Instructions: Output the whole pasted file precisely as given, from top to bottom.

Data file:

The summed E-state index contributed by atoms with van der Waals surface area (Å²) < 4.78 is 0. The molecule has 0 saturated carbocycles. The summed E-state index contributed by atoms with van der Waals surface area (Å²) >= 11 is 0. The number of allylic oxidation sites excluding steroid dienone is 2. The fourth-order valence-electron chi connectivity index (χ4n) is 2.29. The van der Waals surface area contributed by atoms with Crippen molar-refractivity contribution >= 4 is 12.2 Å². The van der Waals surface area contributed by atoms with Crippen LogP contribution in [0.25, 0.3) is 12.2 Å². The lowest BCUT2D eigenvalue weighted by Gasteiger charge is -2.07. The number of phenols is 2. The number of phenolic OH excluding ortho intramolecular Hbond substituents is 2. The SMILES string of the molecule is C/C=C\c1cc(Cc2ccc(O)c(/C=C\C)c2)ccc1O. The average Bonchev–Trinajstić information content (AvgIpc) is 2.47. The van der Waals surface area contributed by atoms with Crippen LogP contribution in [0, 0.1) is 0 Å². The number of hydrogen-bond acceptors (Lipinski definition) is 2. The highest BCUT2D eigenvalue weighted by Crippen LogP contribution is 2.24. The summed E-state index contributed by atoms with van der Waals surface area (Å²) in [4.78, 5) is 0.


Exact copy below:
The summed E-state index contributed by atoms with van der Waals surface area (Å²) < 4.78 is 0. The molecule has 0 saturated carbocycles. The summed E-state index contributed by atoms with van der Waals surface area (Å²) >= 11 is 0. The number of allylic oxidation sites excluding steroid dienone is 2. The fourth-order valence-electron chi connectivity index (χ4n) is 2.29. The van der Waals surface area contributed by atoms with Crippen molar-refractivity contribution >= 4 is 12.2 Å². The van der Waals surface area contributed by atoms with Crippen LogP contribution in [0.25, 0.3) is 12.2 Å². The lowest BCUT2D eigenvalue weighted by Gasteiger charge is -2.07. The number of phenols is 2. The number of phenolic OH excluding ortho intramolecular Hbond substituents is 2. The SMILES string of the molecule is C/C=C\c1cc(Cc2ccc(O)c(/C=C\C)c2)ccc1O. The average Bonchev–Trinajstić information content (AvgIpc) is 2.47. The van der Waals surface area contributed by atoms with Crippen LogP contribution in [0, 0.1) is 0 Å². The number of hydrogen-bond acceptors (Lipinski definition) is 2. The highest BCUT2D eigenvalue weighted by Crippen LogP contribution is 2.24. The summed E-state index contributed by atoms with van der Waals surface area (Å²) in [4.78, 5) is 0.